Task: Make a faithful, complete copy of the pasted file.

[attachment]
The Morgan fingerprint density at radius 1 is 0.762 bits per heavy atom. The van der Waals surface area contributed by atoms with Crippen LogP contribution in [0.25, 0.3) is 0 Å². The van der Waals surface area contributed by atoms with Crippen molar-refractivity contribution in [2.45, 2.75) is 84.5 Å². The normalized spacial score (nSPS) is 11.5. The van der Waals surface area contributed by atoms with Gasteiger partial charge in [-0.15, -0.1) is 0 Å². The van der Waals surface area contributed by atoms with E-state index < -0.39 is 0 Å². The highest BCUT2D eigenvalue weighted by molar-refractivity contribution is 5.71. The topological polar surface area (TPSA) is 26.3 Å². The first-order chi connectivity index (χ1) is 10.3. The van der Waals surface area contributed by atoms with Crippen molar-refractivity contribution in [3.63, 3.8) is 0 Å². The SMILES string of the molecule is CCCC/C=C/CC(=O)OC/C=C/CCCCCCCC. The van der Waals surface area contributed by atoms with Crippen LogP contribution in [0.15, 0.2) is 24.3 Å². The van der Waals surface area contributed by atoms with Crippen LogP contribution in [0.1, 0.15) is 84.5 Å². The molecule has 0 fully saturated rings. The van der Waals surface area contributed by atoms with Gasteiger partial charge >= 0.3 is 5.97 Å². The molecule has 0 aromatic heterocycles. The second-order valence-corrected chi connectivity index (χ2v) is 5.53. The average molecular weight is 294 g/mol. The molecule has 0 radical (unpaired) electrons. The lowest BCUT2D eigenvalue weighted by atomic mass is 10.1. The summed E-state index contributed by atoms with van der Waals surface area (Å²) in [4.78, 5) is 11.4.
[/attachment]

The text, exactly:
The Morgan fingerprint density at radius 1 is 0.762 bits per heavy atom. The van der Waals surface area contributed by atoms with Crippen LogP contribution in [0.25, 0.3) is 0 Å². The van der Waals surface area contributed by atoms with Crippen molar-refractivity contribution in [2.45, 2.75) is 84.5 Å². The normalized spacial score (nSPS) is 11.5. The van der Waals surface area contributed by atoms with Gasteiger partial charge in [-0.15, -0.1) is 0 Å². The van der Waals surface area contributed by atoms with E-state index < -0.39 is 0 Å². The highest BCUT2D eigenvalue weighted by molar-refractivity contribution is 5.71. The topological polar surface area (TPSA) is 26.3 Å². The first-order chi connectivity index (χ1) is 10.3. The van der Waals surface area contributed by atoms with Crippen molar-refractivity contribution in [3.63, 3.8) is 0 Å². The SMILES string of the molecule is CCCC/C=C/CC(=O)OC/C=C/CCCCCCCC. The van der Waals surface area contributed by atoms with Crippen LogP contribution in [0.15, 0.2) is 24.3 Å². The van der Waals surface area contributed by atoms with Crippen LogP contribution in [0.1, 0.15) is 84.5 Å². The molecule has 0 fully saturated rings. The van der Waals surface area contributed by atoms with Gasteiger partial charge >= 0.3 is 5.97 Å². The molecule has 0 aromatic heterocycles. The second-order valence-corrected chi connectivity index (χ2v) is 5.53. The average molecular weight is 294 g/mol. The molecule has 0 radical (unpaired) electrons. The lowest BCUT2D eigenvalue weighted by atomic mass is 10.1. The summed E-state index contributed by atoms with van der Waals surface area (Å²) in [4.78, 5) is 11.4.